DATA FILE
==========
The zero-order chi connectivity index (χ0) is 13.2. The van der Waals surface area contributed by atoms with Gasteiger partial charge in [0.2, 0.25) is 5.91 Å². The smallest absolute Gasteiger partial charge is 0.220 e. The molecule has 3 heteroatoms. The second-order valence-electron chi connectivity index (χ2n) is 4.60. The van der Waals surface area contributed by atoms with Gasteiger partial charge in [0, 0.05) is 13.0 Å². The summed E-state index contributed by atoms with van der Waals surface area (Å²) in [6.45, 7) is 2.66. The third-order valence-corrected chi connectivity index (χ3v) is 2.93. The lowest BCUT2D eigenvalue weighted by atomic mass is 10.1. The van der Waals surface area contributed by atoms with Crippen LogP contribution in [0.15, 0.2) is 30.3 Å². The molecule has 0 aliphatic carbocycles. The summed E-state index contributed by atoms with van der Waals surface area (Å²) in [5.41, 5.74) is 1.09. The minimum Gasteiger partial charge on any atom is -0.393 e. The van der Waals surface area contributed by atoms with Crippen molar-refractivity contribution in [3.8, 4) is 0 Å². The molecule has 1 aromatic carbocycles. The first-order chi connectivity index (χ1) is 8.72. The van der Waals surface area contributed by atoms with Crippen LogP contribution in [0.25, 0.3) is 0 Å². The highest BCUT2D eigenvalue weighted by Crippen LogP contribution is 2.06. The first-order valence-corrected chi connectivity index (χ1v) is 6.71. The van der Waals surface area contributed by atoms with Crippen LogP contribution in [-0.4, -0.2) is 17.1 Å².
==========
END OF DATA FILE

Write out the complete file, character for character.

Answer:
The zero-order chi connectivity index (χ0) is 13.2. The van der Waals surface area contributed by atoms with Gasteiger partial charge in [0.2, 0.25) is 5.91 Å². The smallest absolute Gasteiger partial charge is 0.220 e. The molecule has 3 heteroatoms. The second-order valence-electron chi connectivity index (χ2n) is 4.60. The van der Waals surface area contributed by atoms with Gasteiger partial charge in [0, 0.05) is 13.0 Å². The summed E-state index contributed by atoms with van der Waals surface area (Å²) in [6.45, 7) is 2.66. The third-order valence-corrected chi connectivity index (χ3v) is 2.93. The lowest BCUT2D eigenvalue weighted by atomic mass is 10.1. The van der Waals surface area contributed by atoms with Crippen LogP contribution in [0.15, 0.2) is 30.3 Å². The molecule has 0 aliphatic carbocycles. The summed E-state index contributed by atoms with van der Waals surface area (Å²) in [5.41, 5.74) is 1.09. The minimum Gasteiger partial charge on any atom is -0.393 e. The van der Waals surface area contributed by atoms with Crippen molar-refractivity contribution in [3.8, 4) is 0 Å². The molecule has 1 aromatic carbocycles. The first-order chi connectivity index (χ1) is 8.72. The van der Waals surface area contributed by atoms with Crippen LogP contribution in [0.25, 0.3) is 0 Å². The highest BCUT2D eigenvalue weighted by Crippen LogP contribution is 2.06. The first-order valence-corrected chi connectivity index (χ1v) is 6.71. The van der Waals surface area contributed by atoms with Crippen LogP contribution in [-0.4, -0.2) is 17.1 Å².